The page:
According to timestamps in the malware, its development appears to have been completed in March 2018, though there are a few sections of the code that appear to be much older.

More:  https://www.theregister.co.uk/2019/01/31/iran_embassies_malware/

Dozens of US spies killed after Iran and China uncovered CIA messaging service using Google

By: Margi Murphy

Dozens of American spies were killed in Iran and China after a flawed communications service that allowed foreign foes to see what the agents were up to using Google, official sources have claimed.

Between 2009 and 2013 the US Central Intelligence Agency suffered a “catastrophic” secret communications failure in a website used by officers and their field agents around the world to speak to each other, according to a report in Yahoo News, which heard from 11 former intelligence and government officials about the previously unreported disaster.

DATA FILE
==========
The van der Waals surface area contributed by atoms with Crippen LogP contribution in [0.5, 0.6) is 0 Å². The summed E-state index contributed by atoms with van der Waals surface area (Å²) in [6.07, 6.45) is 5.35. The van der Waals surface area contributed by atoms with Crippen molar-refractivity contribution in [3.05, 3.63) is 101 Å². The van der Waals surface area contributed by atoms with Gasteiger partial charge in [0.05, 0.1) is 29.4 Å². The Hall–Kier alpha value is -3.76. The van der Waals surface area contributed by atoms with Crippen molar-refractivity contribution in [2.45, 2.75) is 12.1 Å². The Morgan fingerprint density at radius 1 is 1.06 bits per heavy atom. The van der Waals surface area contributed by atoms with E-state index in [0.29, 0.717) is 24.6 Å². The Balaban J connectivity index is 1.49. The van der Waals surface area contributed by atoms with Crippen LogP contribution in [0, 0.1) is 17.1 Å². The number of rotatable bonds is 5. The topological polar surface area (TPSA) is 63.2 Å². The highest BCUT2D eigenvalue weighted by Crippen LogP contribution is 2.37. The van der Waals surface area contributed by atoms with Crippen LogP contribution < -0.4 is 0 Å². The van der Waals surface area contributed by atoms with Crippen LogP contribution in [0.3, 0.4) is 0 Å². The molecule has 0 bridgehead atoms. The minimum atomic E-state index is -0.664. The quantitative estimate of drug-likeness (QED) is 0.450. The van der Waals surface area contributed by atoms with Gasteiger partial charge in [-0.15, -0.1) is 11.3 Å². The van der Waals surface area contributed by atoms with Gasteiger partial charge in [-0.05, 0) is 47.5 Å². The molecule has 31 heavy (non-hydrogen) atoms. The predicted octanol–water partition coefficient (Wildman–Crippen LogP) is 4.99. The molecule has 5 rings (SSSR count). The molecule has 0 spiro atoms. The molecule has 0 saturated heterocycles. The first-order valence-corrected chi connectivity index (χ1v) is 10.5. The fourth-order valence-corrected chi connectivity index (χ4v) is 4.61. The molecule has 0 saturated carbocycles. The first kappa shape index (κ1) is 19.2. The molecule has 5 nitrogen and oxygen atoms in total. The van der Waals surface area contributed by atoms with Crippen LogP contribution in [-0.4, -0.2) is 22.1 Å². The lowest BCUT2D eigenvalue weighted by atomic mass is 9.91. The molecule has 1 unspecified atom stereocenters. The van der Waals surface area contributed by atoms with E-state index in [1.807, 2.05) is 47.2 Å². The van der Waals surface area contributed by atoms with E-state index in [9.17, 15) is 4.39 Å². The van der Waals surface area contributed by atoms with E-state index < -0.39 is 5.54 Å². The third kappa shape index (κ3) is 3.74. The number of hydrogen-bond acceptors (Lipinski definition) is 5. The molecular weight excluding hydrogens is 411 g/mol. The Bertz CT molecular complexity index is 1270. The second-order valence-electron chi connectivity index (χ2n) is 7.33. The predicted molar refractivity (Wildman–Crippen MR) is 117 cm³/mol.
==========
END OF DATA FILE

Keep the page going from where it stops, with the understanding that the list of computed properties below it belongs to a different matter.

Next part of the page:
“We’re still dealing with the fallout,” said one former national security official. “Dozens of people around the world were killed because of this.”

The internet-based communications platform was first used in the Middle East to communicate with soldiers in war zones and had not been intended for widespread use but due to its ease of use and efficacy, it was adopted by agents despite its lack of sophistication, the sources claimed.

Cracks only began to show when Iran, angered that the government under Barack Obama had discovered a secret Iranian nuclear weapon factory, went out with a fine tooth comb to find moles.

It discovered the existence of one of the websites used by US agents using Google. US officials believe that Iranian spies were able to use Google as a search tool to find secret CIA websites, unbeknown to those using them.

By 2011, Iran had infiltrated the CIA spy network and in May it announced that they had broken up a 30-strong ring of American spies.